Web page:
I think he's right. Remember, we have to shut off the engines when we arrive at the gate, so there has to be some way of turning the darned things off besides politely asking the computer.

I can just imagine a conversation like that in 2001 a Space Odyssey:

"Hal, shut off the engines please"
"No Dave, I can not do that"
"Hal, shut off the engines. We're at the gate now"
"Dave, I think you need to take a stress pill, sit down, and think things over"
"Hal, the jetbridge is at the door. Shut down the engines"
"Dave, I have the upmost enthusiasm for the mission"
"Hal, don't make me pull your circuit breaker again"
"Stop Dave, stop dave, stop...."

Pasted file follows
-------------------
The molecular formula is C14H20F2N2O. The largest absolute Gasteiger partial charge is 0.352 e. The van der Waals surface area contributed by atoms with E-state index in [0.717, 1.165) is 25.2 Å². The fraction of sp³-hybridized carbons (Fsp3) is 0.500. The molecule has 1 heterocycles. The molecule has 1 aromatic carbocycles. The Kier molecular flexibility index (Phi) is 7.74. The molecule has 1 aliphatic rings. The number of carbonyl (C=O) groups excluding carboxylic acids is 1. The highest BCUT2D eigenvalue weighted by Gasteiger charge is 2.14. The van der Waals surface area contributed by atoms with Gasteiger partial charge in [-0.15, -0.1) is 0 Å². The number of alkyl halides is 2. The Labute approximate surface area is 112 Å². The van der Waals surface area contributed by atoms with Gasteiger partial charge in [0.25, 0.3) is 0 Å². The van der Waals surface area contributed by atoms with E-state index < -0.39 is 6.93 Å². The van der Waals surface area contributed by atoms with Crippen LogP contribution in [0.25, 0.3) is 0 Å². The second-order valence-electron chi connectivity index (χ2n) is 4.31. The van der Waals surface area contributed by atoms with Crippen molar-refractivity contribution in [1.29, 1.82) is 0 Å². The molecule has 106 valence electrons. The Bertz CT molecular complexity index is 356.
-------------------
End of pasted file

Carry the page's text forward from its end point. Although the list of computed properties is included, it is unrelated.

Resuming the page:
Wink

HAL (Not the computer)



One smooth landing is skill. Two in a row is luck. Three in a row and someone is lying.
User currently offlinePihero From France, joined Jan 2005, 4174 posts, RR: 76
Reply 24, posted (8 years 11 months 1 week 10 hours ago) and read 5738 times:
Support Airliners.net - become a First Class Member!

Love it, Love it ! Big grin

And I don't really want to add more.
My previous post had to do with a perceived joke from some rather biased people :Everything was ok as long as it could add to the 'Bus bashing that was fashionable.
Having since early in the 320 program been kept "au fait" of the tech specs, I've never heard of a full Fadec control over the engine including the start-up and the shutting down.
My biggest problem is I fell in love nineteen years ago with a plane people call "scarebus" in 2005, which I find at least unfair. But that's just me.

That said, Hal, you just demonstrated in a way I could never have achieved the fallacy of certain assumptions, and whether you're my favourite computer or one of the few on this forum to have the experience of CWS - AND could tell of it- welcome to my respected list!